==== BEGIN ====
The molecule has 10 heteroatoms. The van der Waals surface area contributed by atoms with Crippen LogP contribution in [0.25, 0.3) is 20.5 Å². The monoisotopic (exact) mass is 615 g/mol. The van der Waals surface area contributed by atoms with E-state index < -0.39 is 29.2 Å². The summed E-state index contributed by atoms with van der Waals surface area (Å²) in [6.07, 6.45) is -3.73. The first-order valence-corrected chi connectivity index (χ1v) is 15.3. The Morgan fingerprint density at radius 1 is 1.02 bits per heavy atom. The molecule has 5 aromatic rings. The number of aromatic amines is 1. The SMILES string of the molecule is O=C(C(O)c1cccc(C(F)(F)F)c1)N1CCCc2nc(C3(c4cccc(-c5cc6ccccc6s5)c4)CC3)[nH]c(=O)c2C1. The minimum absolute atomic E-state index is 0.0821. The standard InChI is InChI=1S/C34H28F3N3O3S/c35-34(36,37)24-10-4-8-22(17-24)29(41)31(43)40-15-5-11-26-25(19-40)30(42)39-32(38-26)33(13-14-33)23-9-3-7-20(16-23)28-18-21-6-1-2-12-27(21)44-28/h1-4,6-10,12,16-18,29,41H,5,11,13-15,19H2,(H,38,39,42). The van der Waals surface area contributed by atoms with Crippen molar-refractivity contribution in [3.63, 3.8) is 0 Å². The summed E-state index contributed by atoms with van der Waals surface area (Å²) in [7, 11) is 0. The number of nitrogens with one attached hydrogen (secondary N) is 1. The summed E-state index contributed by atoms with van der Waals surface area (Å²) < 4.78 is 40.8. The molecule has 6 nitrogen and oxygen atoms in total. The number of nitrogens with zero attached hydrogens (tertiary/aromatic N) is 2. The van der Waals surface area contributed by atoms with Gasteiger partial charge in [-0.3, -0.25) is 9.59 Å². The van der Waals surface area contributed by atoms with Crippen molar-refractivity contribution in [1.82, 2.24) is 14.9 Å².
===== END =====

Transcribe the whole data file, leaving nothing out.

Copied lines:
The molecule has 10 heteroatoms. The van der Waals surface area contributed by atoms with Crippen LogP contribution in [0.25, 0.3) is 20.5 Å². The monoisotopic (exact) mass is 615 g/mol. The van der Waals surface area contributed by atoms with E-state index < -0.39 is 29.2 Å². The summed E-state index contributed by atoms with van der Waals surface area (Å²) in [6.07, 6.45) is -3.73. The first-order valence-corrected chi connectivity index (χ1v) is 15.3. The Morgan fingerprint density at radius 1 is 1.02 bits per heavy atom. The molecule has 5 aromatic rings. The number of aromatic amines is 1. The SMILES string of the molecule is O=C(C(O)c1cccc(C(F)(F)F)c1)N1CCCc2nc(C3(c4cccc(-c5cc6ccccc6s5)c4)CC3)[nH]c(=O)c2C1. The minimum absolute atomic E-state index is 0.0821. The standard InChI is InChI=1S/C34H28F3N3O3S/c35-34(36,37)24-10-4-8-22(17-24)29(41)31(43)40-15-5-11-26-25(19-40)30(42)39-32(38-26)33(13-14-33)23-9-3-7-20(16-23)28-18-21-6-1-2-12-27(21)44-28/h1-4,6-10,12,16-18,29,41H,5,11,13-15,19H2,(H,38,39,42). The van der Waals surface area contributed by atoms with Crippen molar-refractivity contribution in [3.63, 3.8) is 0 Å². The summed E-state index contributed by atoms with van der Waals surface area (Å²) in [7, 11) is 0. The number of nitrogens with one attached hydrogen (secondary N) is 1. The summed E-state index contributed by atoms with van der Waals surface area (Å²) < 4.78 is 40.8. The molecule has 6 nitrogen and oxygen atoms in total. The number of nitrogens with zero attached hydrogens (tertiary/aromatic N) is 2. The van der Waals surface area contributed by atoms with Gasteiger partial charge in [-0.3, -0.25) is 9.59 Å². The van der Waals surface area contributed by atoms with Crippen molar-refractivity contribution in [1.82, 2.24) is 14.9 Å².